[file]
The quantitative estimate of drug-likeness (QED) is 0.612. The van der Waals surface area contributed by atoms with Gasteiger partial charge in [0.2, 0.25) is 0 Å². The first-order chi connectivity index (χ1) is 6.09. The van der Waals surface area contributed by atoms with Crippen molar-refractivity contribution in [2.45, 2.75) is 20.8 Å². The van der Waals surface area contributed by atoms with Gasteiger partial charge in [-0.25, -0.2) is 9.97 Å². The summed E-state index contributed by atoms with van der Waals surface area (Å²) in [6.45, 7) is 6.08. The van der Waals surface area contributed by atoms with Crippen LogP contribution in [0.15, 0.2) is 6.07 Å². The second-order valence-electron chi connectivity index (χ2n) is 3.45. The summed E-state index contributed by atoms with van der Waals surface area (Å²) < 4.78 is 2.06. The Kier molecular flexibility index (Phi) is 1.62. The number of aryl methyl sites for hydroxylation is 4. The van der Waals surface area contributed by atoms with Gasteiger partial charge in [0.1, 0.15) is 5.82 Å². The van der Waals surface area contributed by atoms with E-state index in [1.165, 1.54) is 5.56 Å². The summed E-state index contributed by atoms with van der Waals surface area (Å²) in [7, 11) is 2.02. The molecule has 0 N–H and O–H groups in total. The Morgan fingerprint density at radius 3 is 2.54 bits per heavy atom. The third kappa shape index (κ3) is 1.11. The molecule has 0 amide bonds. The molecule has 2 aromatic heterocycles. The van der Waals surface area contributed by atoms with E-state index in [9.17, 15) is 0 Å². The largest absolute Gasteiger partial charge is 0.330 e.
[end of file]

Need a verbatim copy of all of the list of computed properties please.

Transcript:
The quantitative estimate of drug-likeness (QED) is 0.612. The van der Waals surface area contributed by atoms with Gasteiger partial charge in [0.2, 0.25) is 0 Å². The first-order chi connectivity index (χ1) is 6.09. The van der Waals surface area contributed by atoms with Crippen molar-refractivity contribution in [2.45, 2.75) is 20.8 Å². The van der Waals surface area contributed by atoms with Gasteiger partial charge in [-0.25, -0.2) is 9.97 Å². The summed E-state index contributed by atoms with van der Waals surface area (Å²) in [6.45, 7) is 6.08. The van der Waals surface area contributed by atoms with Crippen LogP contribution in [0.15, 0.2) is 6.07 Å². The second-order valence-electron chi connectivity index (χ2n) is 3.45. The summed E-state index contributed by atoms with van der Waals surface area (Å²) < 4.78 is 2.06. The Kier molecular flexibility index (Phi) is 1.62. The number of aryl methyl sites for hydroxylation is 4. The van der Waals surface area contributed by atoms with Gasteiger partial charge in [0.1, 0.15) is 5.82 Å². The van der Waals surface area contributed by atoms with E-state index in [1.165, 1.54) is 5.56 Å². The summed E-state index contributed by atoms with van der Waals surface area (Å²) in [7, 11) is 2.02. The molecule has 0 N–H and O–H groups in total. The Morgan fingerprint density at radius 3 is 2.54 bits per heavy atom. The third kappa shape index (κ3) is 1.11. The molecule has 0 amide bonds. The molecule has 2 aromatic heterocycles. The van der Waals surface area contributed by atoms with E-state index in [9.17, 15) is 0 Å². The largest absolute Gasteiger partial charge is 0.330 e.